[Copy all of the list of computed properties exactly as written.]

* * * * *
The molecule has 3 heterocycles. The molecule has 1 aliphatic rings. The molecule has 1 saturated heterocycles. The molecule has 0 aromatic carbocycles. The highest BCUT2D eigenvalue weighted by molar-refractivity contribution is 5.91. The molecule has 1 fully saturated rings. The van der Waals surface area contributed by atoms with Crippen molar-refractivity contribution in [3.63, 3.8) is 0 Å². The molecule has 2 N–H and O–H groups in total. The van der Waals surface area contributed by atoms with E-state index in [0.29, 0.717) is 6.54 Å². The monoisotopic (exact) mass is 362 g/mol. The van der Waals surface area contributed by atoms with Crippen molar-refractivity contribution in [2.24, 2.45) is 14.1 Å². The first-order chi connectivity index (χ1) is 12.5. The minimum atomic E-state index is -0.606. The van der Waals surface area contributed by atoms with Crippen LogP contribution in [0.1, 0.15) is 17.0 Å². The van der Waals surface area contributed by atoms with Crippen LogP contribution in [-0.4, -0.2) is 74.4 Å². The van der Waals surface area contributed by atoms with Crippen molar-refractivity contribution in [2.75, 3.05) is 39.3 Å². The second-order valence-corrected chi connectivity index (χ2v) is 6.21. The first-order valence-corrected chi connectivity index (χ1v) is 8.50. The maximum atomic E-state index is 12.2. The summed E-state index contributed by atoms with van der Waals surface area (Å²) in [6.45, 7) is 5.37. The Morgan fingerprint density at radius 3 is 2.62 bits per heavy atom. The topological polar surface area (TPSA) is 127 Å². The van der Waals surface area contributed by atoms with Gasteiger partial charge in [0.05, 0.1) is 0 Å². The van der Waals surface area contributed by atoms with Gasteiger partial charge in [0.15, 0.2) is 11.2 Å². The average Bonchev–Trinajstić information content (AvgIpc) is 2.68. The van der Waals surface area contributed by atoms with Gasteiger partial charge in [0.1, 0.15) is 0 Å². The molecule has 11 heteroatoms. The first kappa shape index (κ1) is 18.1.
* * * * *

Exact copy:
The molecule has 3 heterocycles. The molecule has 1 aliphatic rings. The molecule has 1 saturated heterocycles. The molecule has 0 aromatic carbocycles. The highest BCUT2D eigenvalue weighted by molar-refractivity contribution is 5.91. The molecule has 1 fully saturated rings. The van der Waals surface area contributed by atoms with Crippen molar-refractivity contribution in [3.63, 3.8) is 0 Å². The molecule has 2 N–H and O–H groups in total. The van der Waals surface area contributed by atoms with E-state index in [0.29, 0.717) is 6.54 Å². The monoisotopic (exact) mass is 362 g/mol. The van der Waals surface area contributed by atoms with Crippen molar-refractivity contribution in [2.24, 2.45) is 14.1 Å². The first-order chi connectivity index (χ1) is 12.5. The minimum atomic E-state index is -0.606. The van der Waals surface area contributed by atoms with Crippen LogP contribution in [0.1, 0.15) is 17.0 Å². The van der Waals surface area contributed by atoms with Crippen LogP contribution in [-0.4, -0.2) is 74.4 Å². The van der Waals surface area contributed by atoms with Crippen molar-refractivity contribution in [2.75, 3.05) is 39.3 Å². The second-order valence-corrected chi connectivity index (χ2v) is 6.21. The first-order valence-corrected chi connectivity index (χ1v) is 8.50. The maximum atomic E-state index is 12.2. The summed E-state index contributed by atoms with van der Waals surface area (Å²) in [6.45, 7) is 5.37. The Morgan fingerprint density at radius 3 is 2.62 bits per heavy atom. The topological polar surface area (TPSA) is 127 Å². The van der Waals surface area contributed by atoms with Gasteiger partial charge in [0.05, 0.1) is 0 Å². The van der Waals surface area contributed by atoms with Gasteiger partial charge in [0.15, 0.2) is 11.2 Å². The average Bonchev–Trinajstić information content (AvgIpc) is 2.68. The van der Waals surface area contributed by atoms with Gasteiger partial charge in [0.1, 0.15) is 0 Å². The molecule has 11 heteroatoms. The first kappa shape index (κ1) is 18.1.